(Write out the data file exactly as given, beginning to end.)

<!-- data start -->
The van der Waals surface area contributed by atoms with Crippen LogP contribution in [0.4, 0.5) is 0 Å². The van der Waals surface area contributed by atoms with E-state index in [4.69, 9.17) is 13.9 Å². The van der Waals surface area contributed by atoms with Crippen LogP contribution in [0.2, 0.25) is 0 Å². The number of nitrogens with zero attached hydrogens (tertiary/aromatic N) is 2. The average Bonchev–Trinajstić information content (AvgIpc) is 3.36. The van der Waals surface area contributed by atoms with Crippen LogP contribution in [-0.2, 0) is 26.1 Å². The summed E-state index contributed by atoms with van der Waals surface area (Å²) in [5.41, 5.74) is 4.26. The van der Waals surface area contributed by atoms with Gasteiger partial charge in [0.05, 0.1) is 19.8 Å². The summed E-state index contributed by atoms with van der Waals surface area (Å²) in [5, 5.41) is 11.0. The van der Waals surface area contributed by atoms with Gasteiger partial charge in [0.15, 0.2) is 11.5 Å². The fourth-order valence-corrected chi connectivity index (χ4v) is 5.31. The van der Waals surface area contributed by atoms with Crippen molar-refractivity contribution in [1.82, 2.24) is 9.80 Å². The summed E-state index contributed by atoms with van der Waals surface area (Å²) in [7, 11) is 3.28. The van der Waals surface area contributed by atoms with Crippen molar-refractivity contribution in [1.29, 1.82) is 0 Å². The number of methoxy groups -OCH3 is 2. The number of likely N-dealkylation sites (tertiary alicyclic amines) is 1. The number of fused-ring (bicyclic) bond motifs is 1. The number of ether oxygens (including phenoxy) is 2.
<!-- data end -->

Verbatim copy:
The van der Waals surface area contributed by atoms with Crippen LogP contribution in [0.4, 0.5) is 0 Å². The van der Waals surface area contributed by atoms with E-state index in [4.69, 9.17) is 13.9 Å². The van der Waals surface area contributed by atoms with Crippen LogP contribution in [0.2, 0.25) is 0 Å². The number of nitrogens with zero attached hydrogens (tertiary/aromatic N) is 2. The average Bonchev–Trinajstić information content (AvgIpc) is 3.36. The van der Waals surface area contributed by atoms with Crippen LogP contribution in [-0.2, 0) is 26.1 Å². The summed E-state index contributed by atoms with van der Waals surface area (Å²) in [5.41, 5.74) is 4.26. The van der Waals surface area contributed by atoms with Gasteiger partial charge in [0.05, 0.1) is 19.8 Å². The summed E-state index contributed by atoms with van der Waals surface area (Å²) in [5, 5.41) is 11.0. The van der Waals surface area contributed by atoms with Gasteiger partial charge in [0.15, 0.2) is 11.5 Å². The fourth-order valence-corrected chi connectivity index (χ4v) is 5.31. The van der Waals surface area contributed by atoms with Crippen molar-refractivity contribution in [1.82, 2.24) is 9.80 Å². The summed E-state index contributed by atoms with van der Waals surface area (Å²) in [7, 11) is 3.28. The van der Waals surface area contributed by atoms with Crippen molar-refractivity contribution in [1.29, 1.82) is 0 Å². The number of methoxy groups -OCH3 is 2. The number of likely N-dealkylation sites (tertiary alicyclic amines) is 1. The number of fused-ring (bicyclic) bond motifs is 1. The number of ether oxygens (including phenoxy) is 2.